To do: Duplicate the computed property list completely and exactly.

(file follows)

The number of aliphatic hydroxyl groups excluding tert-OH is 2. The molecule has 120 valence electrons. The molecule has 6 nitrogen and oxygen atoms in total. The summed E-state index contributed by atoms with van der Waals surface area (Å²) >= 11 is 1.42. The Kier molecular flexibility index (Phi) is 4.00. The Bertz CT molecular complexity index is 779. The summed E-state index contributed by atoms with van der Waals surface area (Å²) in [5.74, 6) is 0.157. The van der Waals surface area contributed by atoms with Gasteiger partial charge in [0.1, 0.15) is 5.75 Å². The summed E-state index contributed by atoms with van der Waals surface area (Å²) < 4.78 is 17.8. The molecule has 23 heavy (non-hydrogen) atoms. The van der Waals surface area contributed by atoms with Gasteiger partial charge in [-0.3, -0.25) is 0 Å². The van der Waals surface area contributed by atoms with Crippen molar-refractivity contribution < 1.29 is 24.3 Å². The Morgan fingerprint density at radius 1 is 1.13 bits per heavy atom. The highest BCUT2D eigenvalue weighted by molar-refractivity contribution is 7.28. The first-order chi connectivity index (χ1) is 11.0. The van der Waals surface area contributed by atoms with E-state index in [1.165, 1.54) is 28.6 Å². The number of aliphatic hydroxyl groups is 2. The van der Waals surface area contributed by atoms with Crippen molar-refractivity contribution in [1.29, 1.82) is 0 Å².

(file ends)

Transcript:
The number of aliphatic hydroxyl groups excluding tert-OH is 2. The molecule has 120 valence electrons. The molecule has 6 nitrogen and oxygen atoms in total. The summed E-state index contributed by atoms with van der Waals surface area (Å²) >= 11 is 1.42. The Kier molecular flexibility index (Phi) is 4.00. The Bertz CT molecular complexity index is 779. The summed E-state index contributed by atoms with van der Waals surface area (Å²) in [5.74, 6) is 0.157. The van der Waals surface area contributed by atoms with Gasteiger partial charge in [0.1, 0.15) is 5.75 Å². The summed E-state index contributed by atoms with van der Waals surface area (Å²) < 4.78 is 17.8. The molecule has 23 heavy (non-hydrogen) atoms. The van der Waals surface area contributed by atoms with Gasteiger partial charge in [-0.3, -0.25) is 0 Å². The van der Waals surface area contributed by atoms with Crippen molar-refractivity contribution < 1.29 is 24.3 Å². The Morgan fingerprint density at radius 1 is 1.13 bits per heavy atom. The highest BCUT2D eigenvalue weighted by molar-refractivity contribution is 7.28. The first-order chi connectivity index (χ1) is 11.0. The van der Waals surface area contributed by atoms with E-state index in [1.165, 1.54) is 28.6 Å². The number of aliphatic hydroxyl groups is 2. The van der Waals surface area contributed by atoms with Crippen molar-refractivity contribution in [1.29, 1.82) is 0 Å².